What is a mainstream medium

Freedom of the press

Uwe Kruger

To person

is a research associate in the journalism department at the Institute for Communication and Media Studies at the University of Leipzig. [email protected]

For media makers, the latest survey results on the credibility of journalism are worrying: "Lately the swear word 'lying press' has been heard from time to time. This means that the media allegedly do not report objectively, but twist facts or completely conceal certain facts. Find You, there is something wrong with the accusation of the 'lying press'? ", Asked the Allensbach Institute on behalf of the" Frankfurter Allgemeine Zeitung "in December 2015, and 39 percent of those questioned answered: Yes. "When you think about the media in Germany - has your trust increased, decreased or not changed so much in the last few years?" Asked Infratest dimap on behalf of WDR in October 2015, and 37 percent replied: is sunk. According to the same survey, 42 percent believed "that the German media is told by the state and government what to report on". [1] And according to a survey by TNS Emnid on behalf of the BR in March 2016, 60 percent of all Germans believe that the news media "block out legitimate opinions that they consider undesirable". More than half of Germans have doubts about the media as an independent critic and control body and an effective corrective for the other powers. When asked "Do the news media control or support the 'powerful' in the country with their reporting, i.e. the state, government, business, influential people and interest groups?", 55 percent said: They support them. [2] This expresses a skepticism towards the "fourth estate", which the Canadian press mogul Conrad Black once put in the cynical sentence: "If the small guy's guardian is the media, then the small guy is in bigger trouble than I thought." 3]

Mistrust of journalism is not only expressed in surveys; well-known intellectuals and politicians also express suspicion about the output of the editorial offices. "When I leaf through the press reviews of my house in the morning," said Federal Foreign Minister Frank-Walter Steinmeier at a gala in front of journalists and publishing managers in 2014, "I get the feeling that the corridor of opinion has been wider. There is an astonishing homogeneity in German editorial offices, when they weight and classify information. The pressure to conform in the minds of journalists seems to me to be quite high. " Franziska Augstein, editor of the "Süddeutsche Zeitung", criticized in 2005 that there was a second, an "ideal press concentration", in addition to the "industrial press concentration" (i.e. the fact that press products are in the hands of fewer and fewer owners), a "self-alignment of the German press". And Manfred Bissinger, former editor-in-chief at "Stern" and "Woche", wrote in 2015 that journalism was "in the process of giving up its guardianship. (...) The media are - often not without good reason - being brought into line (yes, that is a terrible word ) felt. "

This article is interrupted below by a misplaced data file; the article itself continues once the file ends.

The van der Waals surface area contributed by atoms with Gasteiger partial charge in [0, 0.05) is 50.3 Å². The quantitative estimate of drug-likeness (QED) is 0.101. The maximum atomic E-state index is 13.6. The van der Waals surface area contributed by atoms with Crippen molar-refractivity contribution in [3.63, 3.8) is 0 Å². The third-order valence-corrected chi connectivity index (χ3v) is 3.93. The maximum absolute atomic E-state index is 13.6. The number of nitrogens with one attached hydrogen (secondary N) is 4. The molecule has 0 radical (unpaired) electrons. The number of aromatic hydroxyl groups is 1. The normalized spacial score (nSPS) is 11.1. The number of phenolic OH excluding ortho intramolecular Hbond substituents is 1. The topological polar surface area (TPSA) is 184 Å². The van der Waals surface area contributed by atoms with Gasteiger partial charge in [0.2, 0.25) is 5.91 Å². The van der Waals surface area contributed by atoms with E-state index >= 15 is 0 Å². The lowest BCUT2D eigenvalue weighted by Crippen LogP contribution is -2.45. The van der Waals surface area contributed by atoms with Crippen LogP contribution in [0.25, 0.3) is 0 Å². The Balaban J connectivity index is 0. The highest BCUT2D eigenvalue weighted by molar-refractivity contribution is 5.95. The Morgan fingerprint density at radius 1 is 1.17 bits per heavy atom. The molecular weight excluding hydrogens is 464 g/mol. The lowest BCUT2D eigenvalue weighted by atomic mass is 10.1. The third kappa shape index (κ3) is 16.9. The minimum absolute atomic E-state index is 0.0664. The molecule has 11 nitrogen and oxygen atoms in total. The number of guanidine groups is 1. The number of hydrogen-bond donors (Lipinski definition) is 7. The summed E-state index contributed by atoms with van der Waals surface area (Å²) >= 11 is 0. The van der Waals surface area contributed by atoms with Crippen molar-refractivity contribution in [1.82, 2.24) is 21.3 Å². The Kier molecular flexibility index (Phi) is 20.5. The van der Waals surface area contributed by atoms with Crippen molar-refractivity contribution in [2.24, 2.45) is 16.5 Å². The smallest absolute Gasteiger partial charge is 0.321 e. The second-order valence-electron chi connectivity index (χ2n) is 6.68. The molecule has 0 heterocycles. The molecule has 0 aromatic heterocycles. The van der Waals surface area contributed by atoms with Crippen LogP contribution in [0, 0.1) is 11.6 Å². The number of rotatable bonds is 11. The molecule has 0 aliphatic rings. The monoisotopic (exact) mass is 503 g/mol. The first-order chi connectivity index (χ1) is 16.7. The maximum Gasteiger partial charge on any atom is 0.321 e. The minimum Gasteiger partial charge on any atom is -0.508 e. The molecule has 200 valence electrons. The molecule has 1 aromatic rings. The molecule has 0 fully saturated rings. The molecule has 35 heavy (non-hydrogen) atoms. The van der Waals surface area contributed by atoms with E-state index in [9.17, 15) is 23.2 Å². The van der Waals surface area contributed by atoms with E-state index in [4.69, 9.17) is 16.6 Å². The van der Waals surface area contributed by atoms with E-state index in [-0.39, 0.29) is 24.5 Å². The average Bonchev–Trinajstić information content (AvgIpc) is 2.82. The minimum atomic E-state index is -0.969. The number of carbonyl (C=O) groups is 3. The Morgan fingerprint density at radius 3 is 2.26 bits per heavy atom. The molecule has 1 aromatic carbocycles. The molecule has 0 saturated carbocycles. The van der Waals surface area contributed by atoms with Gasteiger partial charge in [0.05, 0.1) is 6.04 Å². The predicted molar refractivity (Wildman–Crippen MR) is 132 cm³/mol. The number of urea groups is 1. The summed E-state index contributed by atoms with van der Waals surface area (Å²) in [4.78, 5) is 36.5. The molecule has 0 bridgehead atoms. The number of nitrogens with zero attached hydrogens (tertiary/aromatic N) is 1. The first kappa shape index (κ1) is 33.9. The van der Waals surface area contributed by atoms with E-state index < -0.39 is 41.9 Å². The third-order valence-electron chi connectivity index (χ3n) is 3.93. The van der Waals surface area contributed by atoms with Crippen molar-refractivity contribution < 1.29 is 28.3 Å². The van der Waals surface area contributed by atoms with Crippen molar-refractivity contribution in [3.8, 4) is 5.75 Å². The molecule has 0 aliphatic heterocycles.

"Synchronization", "lying press", "system media", "mainstream media": With these slogans since around 2014 - the Ukraine crisis with the annexation of Crimea by Russia acted as a catalyst - many users have been alienating them from the established ones Media expresses itself, while journalists feel misunderstood and counter accusations such as "conspiracy theorists". If you want to establish understanding in this relationship crisis and get closer to the causes of the problem, you should say goodbye to some of these terms. The term "lying press" is not only historically discredited and conveys aggressiveness against journalists, but it does not hit the point: The accusation of the revolting public is ultimately not of lies in the sense of deliberately false statements of facts, but rather of one-sidedness in the selection and representation of Topics, information and opinions. Equally unsuitable is the word "Gleichschaltung", because it has the odor of totalitarianism, implies steering and pre-censorship by upstream and coordinating institutions.

The term "mainstream media" can best be stripped of polemics and degradation in order to get closer to the mechanisms that can lead to a high degree of conformity of the media in a fundamentally pluralistic, democratic society and journalists sometimes head in the same direction like a school of fish let swim. Even media makers use the term. The editor-in-chief of ARD-aktuell, Kai Gniffke, admitted in September 2014 on the "Tagesschau-Blog" omissions in the Ukraine reporting with the words: "We may have followed the news mainstream too easily." And the MDR director Karola Wille promised when she took office as chairwoman of ARD in January 2016 to work on the issue of credibility and to ensure that the reporting reflects the greatest possible variety of topics, actors and opinions "also outside of mainstream corridors" . [4] So what does mainstream mean? Where does the wind blow in its corridors? And what are the narrowing and breaking points that could have led to the alienation of large parts of the audience?